gitGraber: A tool to monitor GitHub in real-time to find sensitive data

October 8, 2019

As technology moves forward, so do the threats to the tools we use every day. GitHub is one such tool, enabling software developers to collaborate within and across organisations. One way of keeping tabs on GitHub is gitGraber which detects sensitive data available on the platform.


Nowadays, the security tactics of companies have evolved with emerging technologies such as Cloud and the DevOps culture, moving from perimeter security of private infrastructures to a model focused on the data and identity management. With the usage of cloud-hosted machines or SaaS applications, it becomes more than critical to ensure that the data hosted and managed by the company or its contractors are appropriately secured and monitored.

Among the services used by companies, GitHub is one of the most famous as it allows a quick and effective way for teams to work together on software, allowing developers to host their projects.

The drawback of such success is that companies do not necessarily own the right tools to technically check that they are not exposed. Exposure can come from an employee sending code with secrets inside by mistake, an employee about to leave and trying to get his revenge by leaking data or a contractor without any security concern and pushing code by convenience and to having a kind of backup on GitHub.

gitGraber: Origins

We originally developed gitGraber in the context of a Bug Bounty. However, with time and improvements to the code, gitGraber has become a real assistant for Github monitoring based on specific keywords (e.g. company brand name). Moreover, gitGraber recognises common patterns, thus helping identify code that contains this type of data and assisting SOC teams to react and remediate quickly when an issue is detected.

The story behind the tool began in 2019. A friend (and bug hunter) received an invitation to participate in a private and not-so-typical Bug Bounty program. The goal was to find specific and valid API keys for the target online service. For each of these keys that were not previously reported, the hunter receives a bounty.

By definition, every hunter is aware that GitHub is a gold mine to find sensitive data. From this idea, we tried to imagine what was the best way to find these API keys and how to be the first to submit it to the program. Many excellent tools already exist to search on GitHub; these tools are, however, designed to search for specific items (e.g. ‘repository,’ ‘user’) or the history. However, this was not compliant with our need to be fast and accurate; this how we decided to start this project.

Security-enhancing features from the start

As soon as we started, we already had a roadmap with essential features to develop:

  • Define the best patterns that allow the matching of sensitive data (like PRIVATE_KEY or SECRET_KEY);
  • Create a regular expression to find these keys in the different public repositories;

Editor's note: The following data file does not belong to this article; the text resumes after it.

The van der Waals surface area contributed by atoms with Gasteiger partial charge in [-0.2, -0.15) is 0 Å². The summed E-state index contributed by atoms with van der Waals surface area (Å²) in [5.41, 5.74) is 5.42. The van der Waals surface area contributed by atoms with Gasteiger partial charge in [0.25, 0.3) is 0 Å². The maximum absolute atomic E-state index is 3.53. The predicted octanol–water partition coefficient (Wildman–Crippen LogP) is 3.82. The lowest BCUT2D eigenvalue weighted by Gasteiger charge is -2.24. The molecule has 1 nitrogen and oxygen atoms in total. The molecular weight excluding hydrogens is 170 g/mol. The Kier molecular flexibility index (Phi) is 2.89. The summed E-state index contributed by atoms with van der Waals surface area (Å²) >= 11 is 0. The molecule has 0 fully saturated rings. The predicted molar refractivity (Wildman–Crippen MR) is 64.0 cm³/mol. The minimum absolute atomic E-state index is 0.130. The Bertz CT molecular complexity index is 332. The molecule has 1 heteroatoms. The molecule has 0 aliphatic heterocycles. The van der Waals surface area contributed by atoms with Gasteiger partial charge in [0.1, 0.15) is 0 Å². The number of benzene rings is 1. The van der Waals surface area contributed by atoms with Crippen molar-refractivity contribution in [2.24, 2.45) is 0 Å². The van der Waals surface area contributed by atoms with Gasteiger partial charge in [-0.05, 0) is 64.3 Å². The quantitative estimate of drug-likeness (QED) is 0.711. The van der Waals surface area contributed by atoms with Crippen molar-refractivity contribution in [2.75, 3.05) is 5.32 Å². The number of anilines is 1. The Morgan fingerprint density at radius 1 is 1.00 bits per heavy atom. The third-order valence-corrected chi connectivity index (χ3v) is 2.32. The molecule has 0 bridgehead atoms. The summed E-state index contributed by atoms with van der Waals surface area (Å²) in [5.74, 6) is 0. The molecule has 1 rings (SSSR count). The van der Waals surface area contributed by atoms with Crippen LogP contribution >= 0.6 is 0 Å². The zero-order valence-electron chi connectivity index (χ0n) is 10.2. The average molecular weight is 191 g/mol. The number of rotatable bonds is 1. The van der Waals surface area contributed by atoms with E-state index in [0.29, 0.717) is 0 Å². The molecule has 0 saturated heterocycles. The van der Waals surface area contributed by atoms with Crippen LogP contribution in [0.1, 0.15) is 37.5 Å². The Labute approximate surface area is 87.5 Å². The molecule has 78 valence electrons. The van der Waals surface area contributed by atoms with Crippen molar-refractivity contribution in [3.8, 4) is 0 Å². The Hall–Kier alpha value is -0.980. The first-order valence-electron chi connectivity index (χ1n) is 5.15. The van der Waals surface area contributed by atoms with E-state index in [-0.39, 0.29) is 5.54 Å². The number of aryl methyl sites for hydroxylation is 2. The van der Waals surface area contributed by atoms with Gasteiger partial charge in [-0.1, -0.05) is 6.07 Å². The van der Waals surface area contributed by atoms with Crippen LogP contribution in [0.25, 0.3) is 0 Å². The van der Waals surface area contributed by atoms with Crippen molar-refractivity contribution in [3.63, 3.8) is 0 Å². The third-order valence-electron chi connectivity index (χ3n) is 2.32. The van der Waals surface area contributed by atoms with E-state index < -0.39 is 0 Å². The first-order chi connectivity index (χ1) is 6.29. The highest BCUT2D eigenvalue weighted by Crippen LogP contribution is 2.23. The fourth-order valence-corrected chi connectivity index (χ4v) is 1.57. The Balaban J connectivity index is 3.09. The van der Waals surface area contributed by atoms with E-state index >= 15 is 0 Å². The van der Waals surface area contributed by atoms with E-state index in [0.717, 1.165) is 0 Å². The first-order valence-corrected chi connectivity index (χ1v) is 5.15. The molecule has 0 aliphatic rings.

• Automate the whole process, from finding the keys to programme reporting;
  • Check each set of keys to see if they have been revoked;
  • Avoid sending reports in case our tool had already scanned the repository and previously reported the keys.

The starting point was to understand the API of GitHub and how we could optimise its usage. From the documentation, we found that the GitHub API allows to directly check last indexed commit files, which was the perfect thing for our project.

We spent many hours to develop the tool and ensure that it was working correctly. In the end, we succeeded, and the automation flow was working as expected. Indeed, our tool was able to find the pairs of keys, validate them and create a report with the URL of the concerned GitHub repository.

A warm welcome by the infosec community

It was awe-inspiring. Using gitGraber allowed for some of our reports to be submitted on the Bug Bounty platform only 30 seconds after GitHub indexed the commit. It was an excellent experience (shared with Nico and Gwen, thanks guys).

Seven months later, I decided to go back on my tool and to enhance it with other sensitive API keys of some of the most used providers (like AWS, Google, Slack, etc.). In the beginning, the tool worked with a specific Bug Bounty programme, so it was the moment to create a real standalone tool—gitGraber was born.

Remy (alias reptou) is a friend and hunter with whom I collaborate many times for hunting. Collaboration is always fun in Bug Bounty, and you can be sure that you always learn something from others. After discussing with Remy about recognition, I talked to him about gitGraber. We agreed to work together to improve and enhance gitGraber to have the best tool to monitor GitHub in real-time (with specific features for bug hunters).

We tested all the services with our accounts to ensure that all the regular expressions were valid, thus avoiding as much as possible false positives and obtaining a high level of accuracy. This effort was difficult as GitHub hosts and indexes millions of repositories, and the tool would have been useless if the notifications excellent each time a sensitive word is detected.

Join us:

Today, gitGraber can find more than 31 types of keys, and we used the program to do responsible disclosures of sensitive data leaks to major companies in the world (we do continuous monitoring on our side). The project has been open-sourced, and all contributions are welcome, be it because you have encountered any bugs or would like to add some exciting features to make it even more accurate and robust.